Dealing with the skeptic is very taxing on the patience of many believers. While I do believe I can refute many arguments thrown at me, and I do know that I have forgotten more about the Bible and apologetics than many of these skeptics have ever learned, please do not take that as a boast. I recognize my intellect but I am constantly brought to conviction when 1 Corinthians 13:1-3 is brought to my ears. I may be very capable of explaining all of Scripture and refuting many arguments against the Bible, but I do not often show a genuine love and care for the soul of the skeptic. Paul reminds us that such efforts are done in vain.

I’m stealing this description from Voddie Baucham, but when I deal with skeptics, there is another side of me that loves to come out of hiding. Voddie calls his “Bad Voddie.” It’s the side that wants to go out and refute every argument made out there and pound it down until all sides cave in and acknowledge that I am right. I have such a side too, and when I hear some of the comments I see made, “Bad Charlie” tries to escape, and he does so more often than I’d like to admit. And when the skeptic gets belligerent with “Bad Charlie,” he really gets excited and says, “Challenge accepted.” And afterwards, I’ll look back and I’ll know I could have handled that one better.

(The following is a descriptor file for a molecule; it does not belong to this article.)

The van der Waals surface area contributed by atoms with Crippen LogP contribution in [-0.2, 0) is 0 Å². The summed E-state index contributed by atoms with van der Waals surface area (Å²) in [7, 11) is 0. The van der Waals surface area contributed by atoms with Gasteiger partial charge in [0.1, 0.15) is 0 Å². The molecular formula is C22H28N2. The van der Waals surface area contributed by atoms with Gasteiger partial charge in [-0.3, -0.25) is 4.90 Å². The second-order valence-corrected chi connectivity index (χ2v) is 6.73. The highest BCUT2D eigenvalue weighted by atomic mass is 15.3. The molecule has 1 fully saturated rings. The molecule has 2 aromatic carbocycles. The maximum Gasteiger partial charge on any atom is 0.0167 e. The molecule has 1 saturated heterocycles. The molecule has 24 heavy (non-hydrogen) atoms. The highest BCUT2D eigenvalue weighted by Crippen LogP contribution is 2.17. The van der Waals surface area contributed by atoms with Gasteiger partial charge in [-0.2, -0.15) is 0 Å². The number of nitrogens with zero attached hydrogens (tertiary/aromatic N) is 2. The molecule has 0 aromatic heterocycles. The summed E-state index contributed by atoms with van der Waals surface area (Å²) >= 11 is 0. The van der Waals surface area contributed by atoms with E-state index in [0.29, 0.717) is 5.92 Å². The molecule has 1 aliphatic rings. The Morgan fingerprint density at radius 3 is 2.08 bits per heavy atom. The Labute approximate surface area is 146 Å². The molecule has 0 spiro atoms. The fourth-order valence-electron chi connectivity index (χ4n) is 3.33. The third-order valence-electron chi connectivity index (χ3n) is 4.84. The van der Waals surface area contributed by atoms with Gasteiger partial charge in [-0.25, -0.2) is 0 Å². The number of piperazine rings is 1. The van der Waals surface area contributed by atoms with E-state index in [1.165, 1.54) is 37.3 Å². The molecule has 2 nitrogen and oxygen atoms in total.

There are two major problems I see in American evangelism today. The first is an over emphasis on God’s “fluffy” attributes: his love, kindness, gentleness, and mercy. This is often done before a wide audience or before a friendly audience. The problem is when this is done without addressing sin or making an appeal to the flesh that God and heaven will take you in your sinful state without changing you. The other problem I see is an overemphasis on God’s wrath and judgment. The problem here is that when it is brought up, it is usually when a skeptic refuses to listen to what we are saying. This is usually brought up without sharing God’s offer for mercy or giving them a way out. I have been guilty of doing both. What kind of God are we demonstrating to the rest of the world?